Indeed, in the course of the reaction water is reduced and Li is oxidized. But I don't think the Li metal (neutral atomic Li) is solvated by water. The reaction with water takes place extremely quickly. And as mentioned above, it is not intuitive to me why water would want to solvate a Li atom in the first place, due to it being non-polar.

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  • $\begingroup$ If we recall though that in the alkali and alkaline earth metals the ratio of charge to ionic radius becomes very important in influencing the behavior, especially in the elements near the top of the respective groups, such as Lithium and Beryllium. The positive charge of lithium in such a small atom strongly attracts polar water and permits coordinate bonding, where 4 water molecules surround lithium, thus hydrating it. So, would the hydration occur only after it has already reduced other water molecules to produce lithium hydroxide and hydrogen gas? $\endgroup$ – MattGeo Jun 19 at 23:18
  • $\begingroup$ I was certain that the hydration of lithium had to occur first, because the hydration enthalpy is what actually permits, thermodynamically, for lithium to so easily give up its outer electron, being that it is so positive. The ionization energy decreases as you go down the alkali metal group, meaning it is easier to remove an electron, but lithium is a special case at the top which defies this trend, due to its hydration enthalpy and ratio of charge to size. This makes it the strongest reducing agent in water. So does hydration actually occur first? then the reaction you demonstrated above? $\endgroup$ – MattGeo Jun 19 at 23:24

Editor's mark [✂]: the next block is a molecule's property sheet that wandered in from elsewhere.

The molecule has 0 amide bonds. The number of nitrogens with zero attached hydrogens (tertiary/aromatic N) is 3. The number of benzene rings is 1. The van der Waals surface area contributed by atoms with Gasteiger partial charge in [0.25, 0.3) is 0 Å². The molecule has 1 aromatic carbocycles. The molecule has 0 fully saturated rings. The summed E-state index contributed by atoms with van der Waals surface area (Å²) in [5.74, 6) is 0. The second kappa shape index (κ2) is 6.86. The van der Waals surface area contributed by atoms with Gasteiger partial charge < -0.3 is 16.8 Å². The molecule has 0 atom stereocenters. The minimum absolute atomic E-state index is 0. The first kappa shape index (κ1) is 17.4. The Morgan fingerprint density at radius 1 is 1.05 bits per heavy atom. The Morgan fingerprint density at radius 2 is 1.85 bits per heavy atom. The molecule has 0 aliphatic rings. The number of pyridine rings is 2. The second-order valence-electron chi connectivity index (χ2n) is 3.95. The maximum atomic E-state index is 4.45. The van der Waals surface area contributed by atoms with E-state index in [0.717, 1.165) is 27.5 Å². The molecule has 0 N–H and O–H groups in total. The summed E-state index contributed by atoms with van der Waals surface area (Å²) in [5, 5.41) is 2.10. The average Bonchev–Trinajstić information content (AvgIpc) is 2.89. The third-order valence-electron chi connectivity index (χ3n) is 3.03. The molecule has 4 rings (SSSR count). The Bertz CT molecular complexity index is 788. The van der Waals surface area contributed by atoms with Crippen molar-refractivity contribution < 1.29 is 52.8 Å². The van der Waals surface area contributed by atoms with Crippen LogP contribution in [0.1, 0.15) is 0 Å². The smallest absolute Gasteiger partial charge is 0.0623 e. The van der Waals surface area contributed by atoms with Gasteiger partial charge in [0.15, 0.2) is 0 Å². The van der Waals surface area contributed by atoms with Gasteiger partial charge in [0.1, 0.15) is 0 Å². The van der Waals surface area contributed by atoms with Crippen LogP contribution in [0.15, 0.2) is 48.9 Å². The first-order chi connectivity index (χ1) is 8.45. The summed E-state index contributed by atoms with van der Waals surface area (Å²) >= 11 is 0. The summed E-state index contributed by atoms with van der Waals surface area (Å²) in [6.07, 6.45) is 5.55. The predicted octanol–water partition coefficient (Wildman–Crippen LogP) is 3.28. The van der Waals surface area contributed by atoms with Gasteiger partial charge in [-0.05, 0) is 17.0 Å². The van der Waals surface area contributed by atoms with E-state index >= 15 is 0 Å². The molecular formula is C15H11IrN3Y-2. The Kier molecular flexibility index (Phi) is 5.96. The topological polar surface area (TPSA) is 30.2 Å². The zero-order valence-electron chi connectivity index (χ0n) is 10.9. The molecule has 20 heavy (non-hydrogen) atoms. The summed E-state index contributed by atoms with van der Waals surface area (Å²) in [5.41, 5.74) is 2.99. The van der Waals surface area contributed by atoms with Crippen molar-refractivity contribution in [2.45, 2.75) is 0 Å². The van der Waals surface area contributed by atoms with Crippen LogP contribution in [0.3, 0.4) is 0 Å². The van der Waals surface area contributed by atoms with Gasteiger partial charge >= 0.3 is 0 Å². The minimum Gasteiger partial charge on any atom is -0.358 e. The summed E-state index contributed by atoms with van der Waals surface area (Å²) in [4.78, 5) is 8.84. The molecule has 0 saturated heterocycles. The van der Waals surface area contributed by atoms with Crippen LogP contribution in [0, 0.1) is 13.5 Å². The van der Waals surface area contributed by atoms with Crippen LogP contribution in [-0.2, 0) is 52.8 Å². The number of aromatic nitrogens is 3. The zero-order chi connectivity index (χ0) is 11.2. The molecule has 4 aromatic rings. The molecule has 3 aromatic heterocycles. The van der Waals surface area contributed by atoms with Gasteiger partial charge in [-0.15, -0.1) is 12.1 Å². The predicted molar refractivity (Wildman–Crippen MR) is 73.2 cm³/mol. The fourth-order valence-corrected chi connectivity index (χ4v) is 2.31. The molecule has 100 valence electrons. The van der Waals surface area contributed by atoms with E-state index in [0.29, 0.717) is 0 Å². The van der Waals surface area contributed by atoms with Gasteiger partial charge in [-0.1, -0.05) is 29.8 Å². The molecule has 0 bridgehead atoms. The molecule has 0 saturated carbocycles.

• $\begingroup$ Can you give a reference for the high hydration enthalpy of the lithium atom (not the lithium cation)? I'm trying to find something about this, but I cannot. The link you provided for Be talk about the hydration energy for the Be cation, not the Be atom. $\endgroup$ – Yoda Jun 20 at 9:08
  • $\begingroup$ You are correct in that it is the lithium cation and not the neutral lithium atom which has this very high enthalpy of hydration, but this is also where some of the confusion arises for me. Lithium is the strongest reducing agent in aqueous solution because of the high hydration enthalpy can compensate for its high ionization energy. Lithium will not give up its outer lone electron, it is too electronegative to do so despite being an alkali metal, but since the cation can be hydrated so thoroughly and efficiently, it will give up the electron very readily, having highest reduction potential $\endgroup$ – MattGeo Jun 21 at 0:38
  • $\begingroup$ I am wondering how we end up with LiOH and H2(gas) though in the very end. Does the hydration happen at the same time as the radical reaction mechanism which you have already shown? We have hydration of lithium cation occurring, but we also have lithium reducing water to form lithium cation, hydroxide ions, and hydrogen gas. How does this all unfold? I want to understand step by step what is occurring. $\endgroup$ – MattGeo Jun 21 at 0:40